Every year, February 2 marks Groundhog Day. While the frost is still thick on the ground in some places of the country, spring may be on the way. But, why is this holiday not called Groundhogs Day or even Groundhog’s Day? Groundhog Day seems pretty strange …
Why is it called Groundhog Day?
Well, let’s start with why it’s not called Groundhogs Day, OK?
It’s simple really … the holiday traditionally celebrates just one critter, not more than one (i.e., the plural groundhogs). And, that groundhog is Punxsutawney Phil, supposedly named after King Phillip. In a small Pennsylvania town called Punxsutawney (located 84 miles northeast of Pittsburgh), Phil will be woken up from his winter hibernation in the wee hours of February 2. If he doesn’t see his shadow when he pops out of his burrow, break out the Coppertone. If he does—break out the rock salt for the driveway.
If Candlemas be fair and bright, Come, Winter, have another flight; If Candlemas brings clouds and rain, Go Winter, and come not again.
According to the official site, “The celebration started in Christianity as the day, (February 2nd), when Christians would take their candles to the church to have them blessed. This, they felt, would bring blessings to their household for the remaining winter.”
Fun fact: The first Groundhog Day showed up in an American newspaper in 1886, and the first appearance by the varmint happened a year later at Gobbler’s Knob in Punsutawney on 1887.
What about the apostrophe: Groundhog’s Day?
Technically, since the day belongs to Phil, it would seem that there should be an apostrophe and an extra S tacked onto the end of Groundhog, doesn’t it? That’s the traditional way to show possession for terms ending in a consonant.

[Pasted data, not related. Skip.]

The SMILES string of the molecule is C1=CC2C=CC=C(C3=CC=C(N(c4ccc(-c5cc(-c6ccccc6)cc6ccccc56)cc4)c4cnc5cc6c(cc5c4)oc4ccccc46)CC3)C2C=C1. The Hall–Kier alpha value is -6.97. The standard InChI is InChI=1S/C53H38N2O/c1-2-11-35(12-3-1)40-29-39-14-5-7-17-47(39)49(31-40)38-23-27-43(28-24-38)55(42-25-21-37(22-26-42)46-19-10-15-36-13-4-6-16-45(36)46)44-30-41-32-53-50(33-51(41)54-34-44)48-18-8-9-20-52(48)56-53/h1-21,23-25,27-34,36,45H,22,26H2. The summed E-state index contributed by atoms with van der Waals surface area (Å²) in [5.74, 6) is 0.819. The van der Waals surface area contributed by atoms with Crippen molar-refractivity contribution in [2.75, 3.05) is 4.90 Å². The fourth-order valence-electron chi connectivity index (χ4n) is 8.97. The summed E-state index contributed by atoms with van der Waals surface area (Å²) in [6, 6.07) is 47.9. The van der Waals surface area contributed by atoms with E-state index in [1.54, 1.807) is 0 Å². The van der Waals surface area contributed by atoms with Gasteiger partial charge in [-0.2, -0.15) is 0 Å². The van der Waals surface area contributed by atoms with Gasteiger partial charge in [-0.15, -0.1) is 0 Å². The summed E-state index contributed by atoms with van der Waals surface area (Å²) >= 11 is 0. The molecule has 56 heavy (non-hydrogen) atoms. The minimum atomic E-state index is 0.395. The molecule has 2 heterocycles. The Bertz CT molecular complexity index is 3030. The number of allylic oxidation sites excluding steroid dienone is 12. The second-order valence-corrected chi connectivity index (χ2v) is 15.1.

The grammatical oops on this one lies with the folks in Punxsutawney. They named their holiday without an apostrophe, and the name just stuck.
It’s not the only holiday to fall into a grammatical grey area either—Veterans Day is likewise written without an apostrophe, even in government documents.
Back to the basics: What is a groundhog?
Groundhogs are not at all related to hogs, so their compound name is only partially accurate because they do live close to the ground.
The other common name for the marmots is equally confusing. Woodchucks do not chuck or throw around wood, despite the popular tongue twister that queries how much they would if they could. As burrowing rodents, they don’t have much to do with wood or trees at all. In fact, the name woodchuck is an anglicized loanword from the Algonquian word wuchak, which is a Native American language.
And, the name Punxsutawney apparently derives from a Native American name as well. In Unami (a Lenape language), Punkwsutènay translates to “town of the sandflies” or “town of the mosquitoes.” You have to admit, Groundhog Day is a better way for the local chamber of commerce to market the town instead of “Mosquito Capitol of Pennsylvania.”
How often does Phil predict the weather correctly?
Well, The Washington Post actually did some research and concluded that “Even though Phil’s predictions proved correct for some areas of the country, the difference in average temperatures between years he predicted an early spring (times he did not see his shadow) and years he did not (times he saw his shadow) varied by no more than a few degrees.”
So, why do we still celebrate Groundhog Day?
It seems we can thank Bill Murray for this. According to ibtimes.com and HuffPost the 1993 film “Groundhog Day” is seen as the reason behind the day’s continued popularity and celebration. In fact, the day is so popular now that other cities in the US and Canada have their own meteorological rodents. Phil has some competition.